Are you a bad enough dude to fight through a dungeon with one-fifth of a sword and make it out alive? Broken Blades aims to be an addictive roguelike action game with 2D platforming and combat, a combination that at first seems made in heaven. With so many amazing titles putting these same attributes to use, Broken Blades seems to have an excellent formula for the folks at Golden Egg Studios to exercise game design muscles and make it a simple but tight experience.

The Good - Surprise me!

In Broken Blades, the player awakens deep underground and is immediately thrown into a quest to make it out alive. To their name, the player has a cute little character with a helmet and a tiny sliver of a sword that the game expects you to power up as you go along by acquiring sword shards that can both enhance your range and give the sword new skills, at the expense of slower swings. Therein lies the core concept of Broken Blades and it is, granted, quite interesting and engaging for fans of ever-growing power sets and of the classic roguelite ability to make every run unique.

The sword shards have all sorts of abilities to them and even the most basic ones feel game-warping due to the sheer difference between the initial short sword attack and even a regular swing. Finding broken blade shards is always an event to look forward to and a true sign that the gameplay is about to change a lot for the better.

The player also has the option to obtain different scrolls that give them power-up options, such as more damage against certain enemies, an easier time finding gold and more. With enough time and a smidge of luck, it's possible to have no end of varied builds, from jack-of-all-trades to a highly specialised enemy type combination, to a comfortable resource-acquiring build in order to farm more gold and items. Broken Blades allows the player plenty of freedom in how to make their build - and they will definitely need it.

TL;DR

  • Exciting main gimmick
  • Plenty of possible builds

The Bad - Can I leave yet?

Broken Blades bases itself on concepts that are good enough and could have been made to grow into an exciting end product. What it actually is though is a terrible combination of punishingly hard gameplay, uninteresting scenarios and a lack of fun unless the player is someone that relishes on doing things that are hard for the sake of being hard. Broken Blades takes all the difficulty options from roguelikes but adds absolutely none of the rewarding and interesting mechanics that come with the genre, despite having the perfect setup to do so, and having its own set of interesting rewards it could have made much better use of.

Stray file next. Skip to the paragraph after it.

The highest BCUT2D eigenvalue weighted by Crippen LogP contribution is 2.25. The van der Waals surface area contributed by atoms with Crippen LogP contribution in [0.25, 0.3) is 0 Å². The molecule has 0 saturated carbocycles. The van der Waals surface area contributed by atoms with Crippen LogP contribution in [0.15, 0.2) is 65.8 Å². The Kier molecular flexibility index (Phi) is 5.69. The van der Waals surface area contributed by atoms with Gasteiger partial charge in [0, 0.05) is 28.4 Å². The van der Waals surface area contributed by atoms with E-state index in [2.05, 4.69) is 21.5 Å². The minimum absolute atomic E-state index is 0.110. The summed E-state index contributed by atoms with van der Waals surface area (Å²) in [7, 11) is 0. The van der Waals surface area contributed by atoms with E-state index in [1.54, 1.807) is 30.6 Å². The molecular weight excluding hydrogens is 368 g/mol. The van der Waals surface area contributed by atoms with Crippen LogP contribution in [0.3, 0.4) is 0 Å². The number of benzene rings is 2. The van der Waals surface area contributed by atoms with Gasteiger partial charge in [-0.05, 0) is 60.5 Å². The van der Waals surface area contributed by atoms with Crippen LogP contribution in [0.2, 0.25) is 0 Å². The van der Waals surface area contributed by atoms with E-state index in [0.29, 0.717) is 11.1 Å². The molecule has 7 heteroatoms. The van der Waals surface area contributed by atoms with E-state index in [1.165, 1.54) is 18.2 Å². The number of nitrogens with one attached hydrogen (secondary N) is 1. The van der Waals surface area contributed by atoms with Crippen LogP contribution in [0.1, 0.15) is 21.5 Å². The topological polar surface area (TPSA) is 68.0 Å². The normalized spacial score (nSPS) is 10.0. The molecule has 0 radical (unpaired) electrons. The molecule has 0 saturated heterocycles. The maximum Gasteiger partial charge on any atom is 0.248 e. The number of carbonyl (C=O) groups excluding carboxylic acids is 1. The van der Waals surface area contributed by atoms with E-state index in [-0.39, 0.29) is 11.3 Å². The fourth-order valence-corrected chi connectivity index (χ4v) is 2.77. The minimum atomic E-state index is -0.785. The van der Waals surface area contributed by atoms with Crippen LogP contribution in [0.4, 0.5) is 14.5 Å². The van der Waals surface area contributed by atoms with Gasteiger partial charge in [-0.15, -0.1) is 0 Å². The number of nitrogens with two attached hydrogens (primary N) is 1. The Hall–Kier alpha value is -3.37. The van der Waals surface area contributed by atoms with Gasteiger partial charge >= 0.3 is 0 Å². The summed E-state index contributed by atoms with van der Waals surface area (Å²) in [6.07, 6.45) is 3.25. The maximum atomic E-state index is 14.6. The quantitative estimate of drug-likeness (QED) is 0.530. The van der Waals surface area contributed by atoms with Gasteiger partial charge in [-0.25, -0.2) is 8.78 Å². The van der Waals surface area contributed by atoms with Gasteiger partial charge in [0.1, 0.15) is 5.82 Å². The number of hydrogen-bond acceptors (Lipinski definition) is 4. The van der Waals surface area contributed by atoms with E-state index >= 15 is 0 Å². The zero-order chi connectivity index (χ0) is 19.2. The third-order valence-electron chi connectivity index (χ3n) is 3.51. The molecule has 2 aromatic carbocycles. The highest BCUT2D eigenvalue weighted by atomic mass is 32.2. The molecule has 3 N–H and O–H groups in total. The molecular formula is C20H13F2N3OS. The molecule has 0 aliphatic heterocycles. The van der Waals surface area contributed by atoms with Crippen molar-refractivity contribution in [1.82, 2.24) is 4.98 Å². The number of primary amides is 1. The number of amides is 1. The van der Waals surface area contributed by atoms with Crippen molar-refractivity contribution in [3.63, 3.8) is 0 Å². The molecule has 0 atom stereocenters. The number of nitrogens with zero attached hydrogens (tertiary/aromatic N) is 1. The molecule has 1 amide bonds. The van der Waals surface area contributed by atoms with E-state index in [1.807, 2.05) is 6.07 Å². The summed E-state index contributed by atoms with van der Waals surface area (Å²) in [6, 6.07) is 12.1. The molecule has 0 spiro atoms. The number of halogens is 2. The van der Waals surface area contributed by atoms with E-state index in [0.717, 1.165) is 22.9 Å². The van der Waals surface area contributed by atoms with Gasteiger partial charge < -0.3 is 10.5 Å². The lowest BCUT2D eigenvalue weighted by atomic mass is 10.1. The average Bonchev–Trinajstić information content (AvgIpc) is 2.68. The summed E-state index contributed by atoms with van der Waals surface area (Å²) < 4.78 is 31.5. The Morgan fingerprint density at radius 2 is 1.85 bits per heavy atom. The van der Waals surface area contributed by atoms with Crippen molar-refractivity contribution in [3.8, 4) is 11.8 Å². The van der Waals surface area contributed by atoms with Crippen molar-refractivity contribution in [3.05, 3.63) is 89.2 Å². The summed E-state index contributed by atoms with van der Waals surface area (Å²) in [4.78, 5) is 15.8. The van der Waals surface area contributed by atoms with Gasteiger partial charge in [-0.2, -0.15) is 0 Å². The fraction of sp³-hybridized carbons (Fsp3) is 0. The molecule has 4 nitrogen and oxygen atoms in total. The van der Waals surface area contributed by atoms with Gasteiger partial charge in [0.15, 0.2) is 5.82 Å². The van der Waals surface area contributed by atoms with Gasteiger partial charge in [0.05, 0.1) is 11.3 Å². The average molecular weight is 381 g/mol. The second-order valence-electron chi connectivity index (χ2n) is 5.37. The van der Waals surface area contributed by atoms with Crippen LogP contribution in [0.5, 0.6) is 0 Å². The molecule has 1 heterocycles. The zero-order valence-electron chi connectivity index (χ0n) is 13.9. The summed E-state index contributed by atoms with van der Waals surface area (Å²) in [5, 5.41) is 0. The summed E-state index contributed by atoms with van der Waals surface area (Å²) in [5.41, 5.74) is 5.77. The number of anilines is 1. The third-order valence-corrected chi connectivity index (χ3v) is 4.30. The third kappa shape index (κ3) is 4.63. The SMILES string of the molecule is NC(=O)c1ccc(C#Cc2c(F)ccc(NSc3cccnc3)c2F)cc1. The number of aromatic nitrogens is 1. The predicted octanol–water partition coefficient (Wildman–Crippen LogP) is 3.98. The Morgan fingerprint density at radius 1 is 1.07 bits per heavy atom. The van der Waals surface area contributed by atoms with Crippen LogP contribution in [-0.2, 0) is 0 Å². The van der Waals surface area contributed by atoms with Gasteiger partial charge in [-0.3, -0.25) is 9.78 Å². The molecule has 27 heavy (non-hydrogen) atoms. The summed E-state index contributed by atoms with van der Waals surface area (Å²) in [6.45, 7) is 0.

The upgrades are uninteresting. Most of the time when the player picks up a scroll, whatever benefit it gives can barely be seen or felt, without any form of visual indication. Coupled with how hard it is to properly come across the upgrade scrolls, with only a few being available each level, it’s very easy to get discouraged and uninterested in finding more despite whatever mechanical advantages it gives the player as they have to keep trudging through the level without ever feeling like they are growing stronger. The titular sword shards are an exception to the rule in that every time you pick one up, it feels good and immediate - but these are also so few and far between that there are many runs where the player simply will never find one of them and will then be stuck with the utterly awful single-shard blade. Upgrades are never guaranteed in roguelites but the actual namesake of the game and mechanic that quite literally determines whether the player will be able to succeed in harming bosses or not should be made more available.

The combat is terrible until the point where the player acquires a sword shard, which might simply not happen, and even then it isn’t anything to write home about. The baseline experience being weak could serve as an incentive to quickly grow stronger, but Broken Blades simply doesn’t properly deliver the player the tools to do so. Going through the game feels terrible mechanically, even in optimal circumstances.

Finally, the scenario variation is barebones. While the game can be praised for having a decent amount of possible variation during runs, they never influence enough in the overall layout of the map to be truly noticeable as anything more than a novel annoyance for that particular run. While most roguelikes have rooms, Broken Blades works with a static map where the different randomisations are sprinkled throughout. Even with those changes, it’s very common that the player feels like they’re just going through the same map over and over again.

TL;DR

  • Punishingly artificial difficulty
  • Terrible combat mechanics
  • Utterly uninteresting upgrades
  • Barebones map variety

Final Score: 3/10

Broken Blades doesn’t offer much in the way of being a fun or interesting experience and that is perhaps the worst conclusion one can come to about a game. It had all the tools necessary to do well and it dropped them all. Players that enjoy challenges for their own sake might find in it a worthy time-sink and spend a long time trying to master the game, see how far they can get and optimise the different types of buffs despite there being nothing much to it aside the challenge, but players that like their games to have something more meaningful to them than difficulty will not feel at home at all.

Thank you for checking out our Broken Blades Switch review, thank you to Golden Golden Eggs Studio for providing the review code and thank you to our $5 and up Patreon Backers for their ongoing support:

For more reading, check out our review of Quest for Infamy.